Millions of Millipedes!

— Written By Donna Teasley and last updated by
en Español

El inglés es el idioma de control de esta página. En la medida en que haya algún conflicto entre la traducción al inglés y la traducción, el inglés prevalece.

Al hacer clic en el enlace de traducción se activa un servicio de traducción gratuito para convertir la página al español. Al igual que con cualquier traducción por Internet, la conversión no es sensible al contexto y puede que no traduzca el texto en su significado original. NC State Extension no garantiza la exactitud del texto traducido. Por favor, tenga en cuenta que algunas aplicaciones y/o servicios pueden no funcionar como se espera cuando se traducen.

English is the controlling language of this page. To the extent there is any conflict between the English text and the translation, English controls.

Clicking on the translation link activates a free translation service to convert the page to Spanish. As with any Internet translation, the conversion is not context-sensitive and may not translate the text to its original meaning. NC State Extension does not guarantee the accuracy of the translated text. Please note that some applications and/or services may not function as expected when translated.

Collapse ▲

It’s hot outside. We’ve also had abundant rainfall which has left us with saturated soils throughout the area. These events are the perfect setting for a millipede invasion. The greenhouse millipede is the most common millipede in the U.S. No more than an inch long, this pesky critter goes mostly unnoticed until these two weather events occur together. Oxidus gracilis or greenhouse millipedes live outside for the most part but when soils become soggy they search for higher, drier ground. They become very obvious on sidewalks, driveways and carports and eventually they make it to the basement. This is when folks panic and call the office.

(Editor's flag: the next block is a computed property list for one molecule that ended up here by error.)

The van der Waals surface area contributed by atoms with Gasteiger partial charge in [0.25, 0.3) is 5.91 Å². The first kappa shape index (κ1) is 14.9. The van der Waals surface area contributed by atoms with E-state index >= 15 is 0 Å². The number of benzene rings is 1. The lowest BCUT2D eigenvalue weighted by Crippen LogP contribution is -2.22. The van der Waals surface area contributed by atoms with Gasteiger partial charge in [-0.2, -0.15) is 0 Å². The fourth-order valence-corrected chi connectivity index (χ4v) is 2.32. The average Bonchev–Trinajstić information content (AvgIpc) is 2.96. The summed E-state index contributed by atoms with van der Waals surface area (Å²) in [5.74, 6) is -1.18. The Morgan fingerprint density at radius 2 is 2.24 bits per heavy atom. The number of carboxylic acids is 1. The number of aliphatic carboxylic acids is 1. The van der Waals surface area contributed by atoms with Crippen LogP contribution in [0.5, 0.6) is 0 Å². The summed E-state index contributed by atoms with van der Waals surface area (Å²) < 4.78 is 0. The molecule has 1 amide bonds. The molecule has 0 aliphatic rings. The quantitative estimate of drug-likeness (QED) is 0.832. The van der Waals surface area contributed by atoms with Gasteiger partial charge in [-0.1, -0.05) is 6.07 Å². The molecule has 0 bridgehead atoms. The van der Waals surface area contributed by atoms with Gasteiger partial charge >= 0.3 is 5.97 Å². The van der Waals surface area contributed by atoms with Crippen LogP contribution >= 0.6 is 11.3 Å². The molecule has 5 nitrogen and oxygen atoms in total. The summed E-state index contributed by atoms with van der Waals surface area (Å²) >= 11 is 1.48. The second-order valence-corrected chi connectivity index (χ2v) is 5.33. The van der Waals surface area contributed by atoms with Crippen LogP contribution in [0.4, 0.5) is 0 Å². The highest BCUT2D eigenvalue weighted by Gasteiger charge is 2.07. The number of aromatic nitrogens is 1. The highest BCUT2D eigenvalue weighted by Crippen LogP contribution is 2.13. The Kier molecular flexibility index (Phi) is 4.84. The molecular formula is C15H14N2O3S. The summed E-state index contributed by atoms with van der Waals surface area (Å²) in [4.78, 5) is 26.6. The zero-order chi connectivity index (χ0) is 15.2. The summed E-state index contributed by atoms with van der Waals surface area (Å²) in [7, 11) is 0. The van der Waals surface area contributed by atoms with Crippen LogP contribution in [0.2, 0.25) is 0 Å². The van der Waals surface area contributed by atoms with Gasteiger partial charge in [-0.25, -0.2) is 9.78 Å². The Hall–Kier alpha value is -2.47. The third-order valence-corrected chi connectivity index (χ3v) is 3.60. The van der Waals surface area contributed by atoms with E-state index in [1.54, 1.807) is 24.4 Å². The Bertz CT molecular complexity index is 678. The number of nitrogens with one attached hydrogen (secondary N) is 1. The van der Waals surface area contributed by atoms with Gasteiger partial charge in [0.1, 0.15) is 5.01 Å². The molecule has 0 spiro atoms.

Because of the sometimes large numbers that show up, people fear that they have an infestation. This isn’t the case and millipedes quickly die after coming inside. They can be swept up or vacuumed but insecticides are not effective and are not recommended. These insects are completely harmless and don’t bite or sting. They’ll eventually go away but until then, they are just one of those summer pests that we have to learn to live with.

But I really hate it when they crunch under my feet!

For more information on millipedes visit:
Controlling Millipedes in and Around Homes from NC State Extension.

millipede on brown soil

Photo from